WASHINGTON, D.C. – U.S. Senator Cory Booker (D-NJ) today reintroduced his bill to ban discrimination based on hair textures and hairstyles that are commonly associated with a particular race or national originU.S. Representative Bonnie Watson Coleman (D-NJ), along with Representatives Barbara Lee (D-CA), Ilhan Omar (D-MN), Ayanna Pressley (D-MA) and Gwen Moore (D-WI), introduced companion legislation in the House of Representatives.


Hair discrimination is widespread and pernicious. In December 2018, a New Jersey student named Andrew Johnson was forced to cut his dreadlocks to avoid forfeiting a wrestling match. A video of the incident of went viral and sparked widespread outrage. In October of this year, Penn State football player Jonathan Sutherland received a racist letter deeming his dreadlocks “disgusting.” And as recently as last weekend, a report revealed that actress Gabrielle Union had been critiqued on “America’s Got Talent” for her hairstyle being “too black.”


Although existing federal law prohibits some forms of hair discrimination as a type of racial or national origin discrimination, some federal courts have narrowly construed those protections in a way that permits schools, workplaces, and federally funded institutions to promote anti-Blackness and discriminate against people of African descent who wear certain types of natural or protective hairstyles. The Create a Respectful and Open World for Natural Hair (CROWN) Act changes that by making clear that discrimination based on natural and protective hairstyles associated with people of African descent, including hair that is tightly coiled or tightly curled, locs, cornrows, twists, braids, Bantu knots, and Afros, is a prohibited form of racial or national origin discrimination.


“Discrimination against Black hair is discrimination against Black people,” said Senator Booker. “Implicit and explicit biases against natural hair are deeply ingrained in workplace norms and society at large and continue the legacy of dehumanizing Black people. This is a violation of our civil rights, and it happens every day across the country. No one should be harassed, punished, or fired for the beautiful hairstyles that are true to themselves and their cultural heritage. Our work on this important issue was enhanced by the tireless advocacy of my colleagues in the Congressional Black Caucus, Crown Coalition advocate Adjoa B. Asamoah, and the NAACP Legal Defense and Educational Fund.”


“From schools, to the workplace, to mental health and self esteem, to physical trauma, hair is a space where discrimination is having a disastrous fallout for Black communities,” said Congresswoman Watson Coleman, a co-chair and co-founder of the Congressional Caucus on Black Women and Girls. “Black students are disciplined at a rate four times higher than any other racial or ethnic group, and research has found that 70 percent of all suspension disciplines are discretionary, many stemming from dress code violations that include hairstyles. The bias lens that makes curly hair or locs unprofessional – despite the fact it has nothing to do with job performance – holds Black people back from promotions and job opportunities. These are basic and blatant forms of discrimination that the CROWN Act will address, and I am proud to work alongside Senator Booker to ensure everyone can be who they are without fear of reprisal or backlash.”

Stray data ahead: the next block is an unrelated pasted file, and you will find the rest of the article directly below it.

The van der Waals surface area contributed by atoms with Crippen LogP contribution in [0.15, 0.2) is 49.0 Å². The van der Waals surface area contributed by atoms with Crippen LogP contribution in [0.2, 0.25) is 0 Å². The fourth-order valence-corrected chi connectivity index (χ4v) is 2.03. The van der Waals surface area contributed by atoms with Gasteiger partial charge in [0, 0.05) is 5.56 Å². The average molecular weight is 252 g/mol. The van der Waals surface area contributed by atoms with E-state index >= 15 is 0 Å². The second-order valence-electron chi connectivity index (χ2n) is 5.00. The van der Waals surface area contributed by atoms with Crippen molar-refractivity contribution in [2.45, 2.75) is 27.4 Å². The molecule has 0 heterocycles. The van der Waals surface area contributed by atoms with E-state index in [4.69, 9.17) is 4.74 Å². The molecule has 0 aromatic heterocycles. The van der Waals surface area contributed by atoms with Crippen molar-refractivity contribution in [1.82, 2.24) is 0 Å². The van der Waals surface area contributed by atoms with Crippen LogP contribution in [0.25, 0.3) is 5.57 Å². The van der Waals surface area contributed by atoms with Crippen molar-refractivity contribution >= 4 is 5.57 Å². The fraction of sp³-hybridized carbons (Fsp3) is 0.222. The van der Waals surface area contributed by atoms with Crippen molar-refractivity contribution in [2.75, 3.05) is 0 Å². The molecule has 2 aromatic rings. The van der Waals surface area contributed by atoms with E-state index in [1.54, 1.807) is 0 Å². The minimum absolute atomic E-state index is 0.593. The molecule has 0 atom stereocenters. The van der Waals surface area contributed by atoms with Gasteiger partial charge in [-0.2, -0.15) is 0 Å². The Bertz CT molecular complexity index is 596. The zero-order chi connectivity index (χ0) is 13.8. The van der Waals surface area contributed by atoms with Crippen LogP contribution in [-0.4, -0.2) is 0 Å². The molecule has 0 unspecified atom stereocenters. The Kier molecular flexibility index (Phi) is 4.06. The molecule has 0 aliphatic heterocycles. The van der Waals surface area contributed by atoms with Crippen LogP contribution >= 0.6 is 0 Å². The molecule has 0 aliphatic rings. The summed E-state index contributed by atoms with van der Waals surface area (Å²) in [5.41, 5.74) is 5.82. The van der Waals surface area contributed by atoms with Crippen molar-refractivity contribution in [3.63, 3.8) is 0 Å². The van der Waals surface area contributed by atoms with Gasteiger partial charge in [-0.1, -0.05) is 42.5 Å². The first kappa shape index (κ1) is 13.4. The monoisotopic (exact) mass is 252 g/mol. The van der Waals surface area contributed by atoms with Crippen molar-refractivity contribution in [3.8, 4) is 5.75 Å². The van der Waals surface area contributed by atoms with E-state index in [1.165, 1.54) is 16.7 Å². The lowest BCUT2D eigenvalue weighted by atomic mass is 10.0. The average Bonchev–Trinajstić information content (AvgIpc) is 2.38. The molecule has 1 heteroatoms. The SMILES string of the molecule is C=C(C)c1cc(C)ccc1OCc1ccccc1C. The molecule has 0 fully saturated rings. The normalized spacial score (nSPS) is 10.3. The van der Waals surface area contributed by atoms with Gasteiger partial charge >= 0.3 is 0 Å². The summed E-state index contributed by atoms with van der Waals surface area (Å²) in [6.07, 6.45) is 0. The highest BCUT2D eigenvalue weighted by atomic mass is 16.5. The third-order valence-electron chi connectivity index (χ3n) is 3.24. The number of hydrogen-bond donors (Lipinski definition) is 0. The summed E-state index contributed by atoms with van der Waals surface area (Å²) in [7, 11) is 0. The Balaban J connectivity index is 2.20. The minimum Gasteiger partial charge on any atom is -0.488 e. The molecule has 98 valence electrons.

Pervasive discrimination against natural hair also remains a significant barrier to the professional advancement of people of color, especially black women. For instance,  a study found that black women are 50 percent more likely to be sent home from the workplace because of their hair, and 80 percent of black women feel the need to change their hair from its natural state to fit in at the office. The same study found that black women’s hair is three times more likely to be perceived as unprofessional.


In March 2021, Connecticut became the eighth state to pass a law banning hair discrimination, joining a group that includes New Jersey, California, and New York. Versions of the CROWN Act are currently being considered in dozens of other states.


The following Senators are co-sponsors of the CROWN Act: Hirono (D-HI), Brown (D-OH), Coons (D-DE), Warren (D-MA), Markey (D-MA), Baldwin (D-WI), Smith (D-MN), Murphy (D-CT), Padilla (D-CA), Van Hollen (D-MD), Durbin (D-IL), Stabenow (D-MI), Cardin (D-MD), Blumenthal (D-CT), Menendez (D-NJ), Duckworth (D-IL), Warnock (D-GA) and Sanders (I-VT).


Full text of the bill can be viewed here